This entry is also to be found in Notes From Venus.
"Turn left. Then Turn Right. Slow down. Are they behind us?” My navigator turns round to have a look for the other 2 cars tailing us to get to this Coffee Shop in Segambut. Satisfied that they were still in sight, he turns back to me and calmly continues issuing directions. “Turn left. Turn right.” We passed through what looked like a small kampung right in the middle of our fair city. I would never have imagined that there were still quaint little pockets like this with our unfettered construction going on around the place.
After what seemed like 10 confusing minutes later, we arrived at a couple of rows of non-descript shophouses anchored by a Kentucky Fried Chicken. Directly behind this was our No Name Curry Mee. Why is it No Name? Because when I asked the girl who took our order, she said “oh we don’t have a name. Only the sign which says we open early.”
We sat down on plastic stools at plastic tables in the car park in front of the shop lot and ordered our food. There was Curry “Hor Fun,” Curry “Wantan Mee,” Curry “Meehoon,” “Kon Low” (Dry mix) Mee, Prawn Noodles and a couple of sweet porridges like Pulut Hitam, which one of our number ordered. Word to the wise. DO NOT order this. It was thin, watery, and had the barest hint of black glutinous rice in it.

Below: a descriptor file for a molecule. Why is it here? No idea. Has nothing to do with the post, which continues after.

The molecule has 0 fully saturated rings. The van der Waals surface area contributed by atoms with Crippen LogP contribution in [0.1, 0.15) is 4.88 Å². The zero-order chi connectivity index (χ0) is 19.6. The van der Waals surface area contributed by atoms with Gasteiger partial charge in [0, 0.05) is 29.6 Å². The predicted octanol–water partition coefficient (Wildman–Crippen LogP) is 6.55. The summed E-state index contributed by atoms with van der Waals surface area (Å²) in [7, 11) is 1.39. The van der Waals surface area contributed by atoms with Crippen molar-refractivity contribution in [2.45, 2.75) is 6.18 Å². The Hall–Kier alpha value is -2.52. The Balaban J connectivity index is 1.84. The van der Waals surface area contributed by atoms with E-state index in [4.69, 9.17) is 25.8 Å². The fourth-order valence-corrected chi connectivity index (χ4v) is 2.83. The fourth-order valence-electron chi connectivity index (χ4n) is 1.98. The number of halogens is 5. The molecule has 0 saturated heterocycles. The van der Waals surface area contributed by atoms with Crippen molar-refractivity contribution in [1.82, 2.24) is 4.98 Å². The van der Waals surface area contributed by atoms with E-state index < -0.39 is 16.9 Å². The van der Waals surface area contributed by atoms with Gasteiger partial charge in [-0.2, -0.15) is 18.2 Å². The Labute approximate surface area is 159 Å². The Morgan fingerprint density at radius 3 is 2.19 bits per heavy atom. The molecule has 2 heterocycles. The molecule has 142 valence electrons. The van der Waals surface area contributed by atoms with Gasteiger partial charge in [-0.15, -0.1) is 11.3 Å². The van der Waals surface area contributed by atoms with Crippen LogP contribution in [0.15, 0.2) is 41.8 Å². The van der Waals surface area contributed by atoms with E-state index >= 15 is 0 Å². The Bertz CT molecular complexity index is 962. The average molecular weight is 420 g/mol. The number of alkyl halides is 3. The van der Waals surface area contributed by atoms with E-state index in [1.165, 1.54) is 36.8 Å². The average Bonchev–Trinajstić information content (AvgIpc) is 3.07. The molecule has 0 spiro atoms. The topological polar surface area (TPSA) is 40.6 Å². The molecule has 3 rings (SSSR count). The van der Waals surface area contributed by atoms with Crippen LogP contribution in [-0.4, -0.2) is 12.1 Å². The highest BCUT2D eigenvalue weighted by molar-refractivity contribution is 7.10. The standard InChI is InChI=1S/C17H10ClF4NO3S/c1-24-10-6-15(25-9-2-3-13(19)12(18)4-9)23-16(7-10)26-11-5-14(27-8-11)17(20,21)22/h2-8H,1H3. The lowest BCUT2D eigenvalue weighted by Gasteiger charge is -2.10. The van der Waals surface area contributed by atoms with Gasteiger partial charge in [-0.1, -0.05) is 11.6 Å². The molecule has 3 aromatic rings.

Drinks arrived snappily and not long after the food came. The condiments included a savoury sambal or sliced chillis in soya sauce. Traditionally, curry noodles are eaten with the sambal which is what everyone chose.
I had the Curry “Wantan Mee” and my partner chose the Curry “Hor Fun.” The different textures of the wantan noodles and the rice noodles gave the curry soup gravy a character which was distinct from each other. The unctuous curry was trapped in the finer wantan noodles while it just coated the rice noodles. Soy Skin or “Foo Chook,” “See Hum” or Cockles, Sliced Roasted Pork (”Char Siew), and fish cake completed this “one bowl” meal. The flavour of the curry gravy, which after all, is the main attraction, was decent, rich and pleasantly “coconutty.” The sambal gave it an extra dimension with a hint of fermented prawn paste or belacan.
After the Curry Wantan Mee, I was still curious about the Prawn Mee which I admit, is one of my favourite local hawker foods. I promptly ordered a bowl and extracted a promise from my partner to share it with me. The broth is everything in Prawn Mee. It should be rich, prawny without being fishy, with a hint of ginger and the texture should be something between a clear broth and soup which has potatoes in it which has been boiled till the spuds break down a bit. I love Prawn Mee with fine vermicelli and noodles because the fine vermicelli acts like the fine wantan noodles in curry gravy. It traps the broth and consequently the vermicelli carries this into your mouth where it explodes with a gorgeous prawn flavour. And this is exactly what happened. The broth was as good as many I’ve tasted and is certainly worth a trip. But be warned; if you are used to the version we get in Kuala Lumpur, you will find this a touch sweeter. According to one of our number who is from Penang, it is more of a Penang version.
With the exception of the disappointing Pulut Hitam, these two delectable delights weren’t the best I’ve ever had but if you’re in this neck of the woods it is worth a trip. It was quite an adventure to get here as you drive through quaint, dilapidated areas which I suspect will not be here much longer and the food in this case was made more delicious by the company.
25, Jalan 20/38A
No phone number